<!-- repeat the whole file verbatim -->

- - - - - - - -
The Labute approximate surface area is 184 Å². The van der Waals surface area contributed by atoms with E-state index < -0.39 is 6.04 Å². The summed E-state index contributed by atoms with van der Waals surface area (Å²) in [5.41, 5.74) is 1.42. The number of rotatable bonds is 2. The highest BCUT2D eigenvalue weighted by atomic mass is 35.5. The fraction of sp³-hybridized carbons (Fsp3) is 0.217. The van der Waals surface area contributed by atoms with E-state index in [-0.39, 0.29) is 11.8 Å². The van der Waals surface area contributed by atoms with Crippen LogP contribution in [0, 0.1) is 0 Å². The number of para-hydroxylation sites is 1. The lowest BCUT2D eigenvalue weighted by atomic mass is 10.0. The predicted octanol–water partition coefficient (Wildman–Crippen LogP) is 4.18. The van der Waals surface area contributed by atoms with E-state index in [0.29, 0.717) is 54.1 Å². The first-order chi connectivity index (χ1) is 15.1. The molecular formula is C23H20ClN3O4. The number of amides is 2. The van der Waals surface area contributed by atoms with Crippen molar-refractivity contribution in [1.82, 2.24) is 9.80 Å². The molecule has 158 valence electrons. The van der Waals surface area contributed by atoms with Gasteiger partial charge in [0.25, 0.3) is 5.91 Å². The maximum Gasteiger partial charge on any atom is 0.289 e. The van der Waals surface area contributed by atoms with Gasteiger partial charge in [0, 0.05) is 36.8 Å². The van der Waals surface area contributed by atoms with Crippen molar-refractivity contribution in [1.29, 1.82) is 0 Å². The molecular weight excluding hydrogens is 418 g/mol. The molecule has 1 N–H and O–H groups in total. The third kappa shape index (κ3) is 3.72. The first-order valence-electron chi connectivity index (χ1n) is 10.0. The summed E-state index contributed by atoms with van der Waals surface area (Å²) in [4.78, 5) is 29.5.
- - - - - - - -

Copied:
The Labute approximate surface area is 184 Å². The van der Waals surface area contributed by atoms with E-state index < -0.39 is 6.04 Å². The summed E-state index contributed by atoms with van der Waals surface area (Å²) in [5.41, 5.74) is 1.42. The number of rotatable bonds is 2. The highest BCUT2D eigenvalue weighted by atomic mass is 35.5. The fraction of sp³-hybridized carbons (Fsp3) is 0.217. The van der Waals surface area contributed by atoms with E-state index in [-0.39, 0.29) is 11.8 Å². The van der Waals surface area contributed by atoms with Crippen LogP contribution in [0, 0.1) is 0 Å². The number of para-hydroxylation sites is 1. The lowest BCUT2D eigenvalue weighted by atomic mass is 10.0. The predicted octanol–water partition coefficient (Wildman–Crippen LogP) is 4.18. The van der Waals surface area contributed by atoms with E-state index in [0.29, 0.717) is 54.1 Å². The first-order chi connectivity index (χ1) is 15.1. The molecular formula is C23H20ClN3O4. The number of amides is 2. The van der Waals surface area contributed by atoms with Crippen molar-refractivity contribution in [1.82, 2.24) is 9.80 Å². The molecule has 158 valence electrons. The van der Waals surface area contributed by atoms with Gasteiger partial charge in [0.25, 0.3) is 5.91 Å². The maximum Gasteiger partial charge on any atom is 0.289 e. The van der Waals surface area contributed by atoms with Gasteiger partial charge in [0, 0.05) is 36.8 Å². The van der Waals surface area contributed by atoms with Crippen molar-refractivity contribution in [1.29, 1.82) is 0 Å². The molecular weight excluding hydrogens is 418 g/mol. The molecule has 1 N–H and O–H groups in total. The third kappa shape index (κ3) is 3.72. The first-order valence-electron chi connectivity index (χ1n) is 10.0. The summed E-state index contributed by atoms with van der Waals surface area (Å²) in [4.78, 5) is 29.5.